The report, released as part of the Committee's ongoing inquiry on the legislative process, criticises the increased use of delegated powers by the Government. The Committee says that the seeking of broad delegated powers that permit the determination as well as the implementation of policy is "constitutionally objectionable", as is the use of such powers to create criminal offences and establish public bodies.
Alongside the Delegated Powers and Regulatory Reform Committee, the Committee has identified an increasing and constitutionally unacceptable trend for the Government to seek wider delegated powers. The Committee argues that the Henry VIII powers, which permit changes to primary legislation through secondary legislation, are a departure from constitutional principles.
While delegated powers are necessary to allow Parliament to focus on important policy frameworks and leave detail to secondary legislation, the Committee says that the Government should not seek broad or vague powers simply for convenience or flexibility. The Committee states the Government must provide a compelling justification for all delegated powers.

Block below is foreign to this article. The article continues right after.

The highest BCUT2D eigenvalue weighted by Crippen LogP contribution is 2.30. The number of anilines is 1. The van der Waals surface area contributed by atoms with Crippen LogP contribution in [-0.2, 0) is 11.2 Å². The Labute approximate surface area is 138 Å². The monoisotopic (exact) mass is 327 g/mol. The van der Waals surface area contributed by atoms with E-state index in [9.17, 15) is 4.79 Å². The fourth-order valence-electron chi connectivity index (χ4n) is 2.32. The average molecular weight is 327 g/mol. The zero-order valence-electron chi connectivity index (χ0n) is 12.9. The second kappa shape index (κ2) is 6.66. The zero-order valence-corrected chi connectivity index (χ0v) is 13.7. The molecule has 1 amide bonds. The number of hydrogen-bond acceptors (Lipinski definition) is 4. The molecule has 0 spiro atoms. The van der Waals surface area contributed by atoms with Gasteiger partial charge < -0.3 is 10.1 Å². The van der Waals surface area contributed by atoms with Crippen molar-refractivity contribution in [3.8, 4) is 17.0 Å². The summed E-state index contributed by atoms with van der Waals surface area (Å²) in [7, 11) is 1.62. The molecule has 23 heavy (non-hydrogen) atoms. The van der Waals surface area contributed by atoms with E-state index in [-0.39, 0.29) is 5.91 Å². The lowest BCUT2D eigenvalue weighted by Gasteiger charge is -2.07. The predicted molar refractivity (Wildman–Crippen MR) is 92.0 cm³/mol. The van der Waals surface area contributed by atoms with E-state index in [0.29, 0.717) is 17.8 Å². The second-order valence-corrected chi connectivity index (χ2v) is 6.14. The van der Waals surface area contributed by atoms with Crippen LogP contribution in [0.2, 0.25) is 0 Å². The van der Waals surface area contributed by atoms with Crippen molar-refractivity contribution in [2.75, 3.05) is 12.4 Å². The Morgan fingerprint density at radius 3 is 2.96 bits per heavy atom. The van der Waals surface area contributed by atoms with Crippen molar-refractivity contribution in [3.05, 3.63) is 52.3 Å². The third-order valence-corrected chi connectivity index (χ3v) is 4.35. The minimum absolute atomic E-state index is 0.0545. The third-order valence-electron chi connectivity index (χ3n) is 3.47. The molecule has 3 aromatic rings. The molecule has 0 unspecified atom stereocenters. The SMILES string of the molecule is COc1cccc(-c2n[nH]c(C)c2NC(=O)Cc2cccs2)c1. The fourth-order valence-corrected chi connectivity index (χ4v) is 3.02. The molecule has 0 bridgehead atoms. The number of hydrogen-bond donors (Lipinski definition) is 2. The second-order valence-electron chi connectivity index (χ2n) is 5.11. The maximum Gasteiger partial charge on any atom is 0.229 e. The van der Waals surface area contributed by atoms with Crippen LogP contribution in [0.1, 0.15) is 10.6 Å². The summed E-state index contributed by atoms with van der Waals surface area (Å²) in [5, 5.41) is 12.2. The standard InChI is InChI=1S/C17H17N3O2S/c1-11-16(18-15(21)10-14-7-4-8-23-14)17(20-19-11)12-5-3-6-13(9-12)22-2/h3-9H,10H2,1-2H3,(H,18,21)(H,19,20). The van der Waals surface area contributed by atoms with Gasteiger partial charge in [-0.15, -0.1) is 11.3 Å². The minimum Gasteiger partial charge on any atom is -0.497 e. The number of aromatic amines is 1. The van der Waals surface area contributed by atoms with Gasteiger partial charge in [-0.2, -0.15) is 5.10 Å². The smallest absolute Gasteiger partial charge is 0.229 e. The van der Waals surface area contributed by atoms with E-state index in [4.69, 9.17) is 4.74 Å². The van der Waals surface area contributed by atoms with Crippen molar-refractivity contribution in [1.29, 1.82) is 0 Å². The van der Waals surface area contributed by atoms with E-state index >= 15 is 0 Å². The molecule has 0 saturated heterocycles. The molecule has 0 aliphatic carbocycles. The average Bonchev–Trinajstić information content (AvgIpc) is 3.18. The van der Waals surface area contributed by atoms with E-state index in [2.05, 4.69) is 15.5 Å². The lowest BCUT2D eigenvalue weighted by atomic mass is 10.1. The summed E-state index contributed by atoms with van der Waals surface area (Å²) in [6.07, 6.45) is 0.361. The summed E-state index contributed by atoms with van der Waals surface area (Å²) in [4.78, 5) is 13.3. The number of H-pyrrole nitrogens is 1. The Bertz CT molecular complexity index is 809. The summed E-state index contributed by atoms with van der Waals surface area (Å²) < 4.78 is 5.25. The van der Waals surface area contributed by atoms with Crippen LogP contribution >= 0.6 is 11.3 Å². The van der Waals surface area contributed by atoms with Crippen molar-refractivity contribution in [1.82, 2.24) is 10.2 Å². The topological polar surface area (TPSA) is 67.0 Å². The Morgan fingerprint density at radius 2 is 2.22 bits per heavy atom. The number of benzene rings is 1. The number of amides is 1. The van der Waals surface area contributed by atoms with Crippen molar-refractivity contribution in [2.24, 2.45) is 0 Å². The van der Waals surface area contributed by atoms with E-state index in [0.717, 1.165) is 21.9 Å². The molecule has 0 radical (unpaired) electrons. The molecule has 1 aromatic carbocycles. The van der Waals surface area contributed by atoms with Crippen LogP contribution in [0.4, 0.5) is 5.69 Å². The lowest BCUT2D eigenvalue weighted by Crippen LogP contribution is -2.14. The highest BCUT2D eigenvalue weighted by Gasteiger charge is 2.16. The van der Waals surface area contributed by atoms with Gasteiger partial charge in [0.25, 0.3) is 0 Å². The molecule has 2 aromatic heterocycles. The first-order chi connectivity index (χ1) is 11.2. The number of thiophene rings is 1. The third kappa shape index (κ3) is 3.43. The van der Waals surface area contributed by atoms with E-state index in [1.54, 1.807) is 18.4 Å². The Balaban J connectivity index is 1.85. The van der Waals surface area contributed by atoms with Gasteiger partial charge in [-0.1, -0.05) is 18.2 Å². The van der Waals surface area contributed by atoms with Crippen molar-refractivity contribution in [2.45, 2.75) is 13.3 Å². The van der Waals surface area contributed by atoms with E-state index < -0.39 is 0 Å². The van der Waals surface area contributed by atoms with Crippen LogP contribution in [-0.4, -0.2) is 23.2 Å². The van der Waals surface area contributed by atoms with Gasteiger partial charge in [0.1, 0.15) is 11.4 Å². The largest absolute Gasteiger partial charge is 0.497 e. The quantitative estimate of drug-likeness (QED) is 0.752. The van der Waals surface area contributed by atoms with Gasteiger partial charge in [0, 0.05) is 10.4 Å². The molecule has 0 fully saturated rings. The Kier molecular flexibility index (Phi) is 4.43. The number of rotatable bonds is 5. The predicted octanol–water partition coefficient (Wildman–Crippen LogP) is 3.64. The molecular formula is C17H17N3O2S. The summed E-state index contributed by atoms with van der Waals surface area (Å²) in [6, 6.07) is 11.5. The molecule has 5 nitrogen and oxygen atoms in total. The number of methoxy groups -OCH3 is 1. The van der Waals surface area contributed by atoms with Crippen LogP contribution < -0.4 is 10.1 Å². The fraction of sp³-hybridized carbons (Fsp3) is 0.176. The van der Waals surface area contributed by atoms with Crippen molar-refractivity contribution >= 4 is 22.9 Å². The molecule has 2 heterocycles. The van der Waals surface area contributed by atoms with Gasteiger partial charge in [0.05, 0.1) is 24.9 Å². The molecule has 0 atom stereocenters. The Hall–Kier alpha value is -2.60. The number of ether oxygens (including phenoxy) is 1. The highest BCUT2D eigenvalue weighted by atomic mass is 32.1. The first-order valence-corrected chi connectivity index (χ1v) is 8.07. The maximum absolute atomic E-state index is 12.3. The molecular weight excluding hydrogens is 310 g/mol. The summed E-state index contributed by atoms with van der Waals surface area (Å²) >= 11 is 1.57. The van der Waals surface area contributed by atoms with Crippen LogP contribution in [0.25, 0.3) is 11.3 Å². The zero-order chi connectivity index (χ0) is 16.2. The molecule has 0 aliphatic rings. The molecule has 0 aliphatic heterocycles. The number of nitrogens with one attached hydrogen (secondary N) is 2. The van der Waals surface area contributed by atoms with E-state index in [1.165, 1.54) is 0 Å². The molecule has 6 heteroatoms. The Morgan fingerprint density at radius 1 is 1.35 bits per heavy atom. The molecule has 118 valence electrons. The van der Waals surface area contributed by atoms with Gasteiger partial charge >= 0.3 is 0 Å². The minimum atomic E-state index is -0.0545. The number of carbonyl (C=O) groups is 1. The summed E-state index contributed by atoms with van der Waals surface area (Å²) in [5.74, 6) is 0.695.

The Committee concludes that scrutiny of statutory instruments is an essential part of Parliament's work, and that the Government must take more account of parliamentarians' concerns when deficiencies are identified. If it does not do so, in exceptional circumstances Parliament should use its powers to block such instruments and require the Government to think again.
Chairman of the Committee Baroness Taylor of Bolton said:
"We are very concerned about the increasing use of broad delegated powers by successive Governments. Delegated powers should not be sought purely for the convenience of the Government, especially where it is hard for Parliament to assess how they might be used.
"Parliament has rarely rejected secondary legislation, and this remains the right approach. However, such restraint may not be sustained if the Government persists in the inappropriate use of delegated powers. We remind the Government that defeat on a statutory instrument need not be considered momentous or fatal. The Government can always lay a revised instrument the following day to respond to Parliament's scrutiny and correct deficiencies."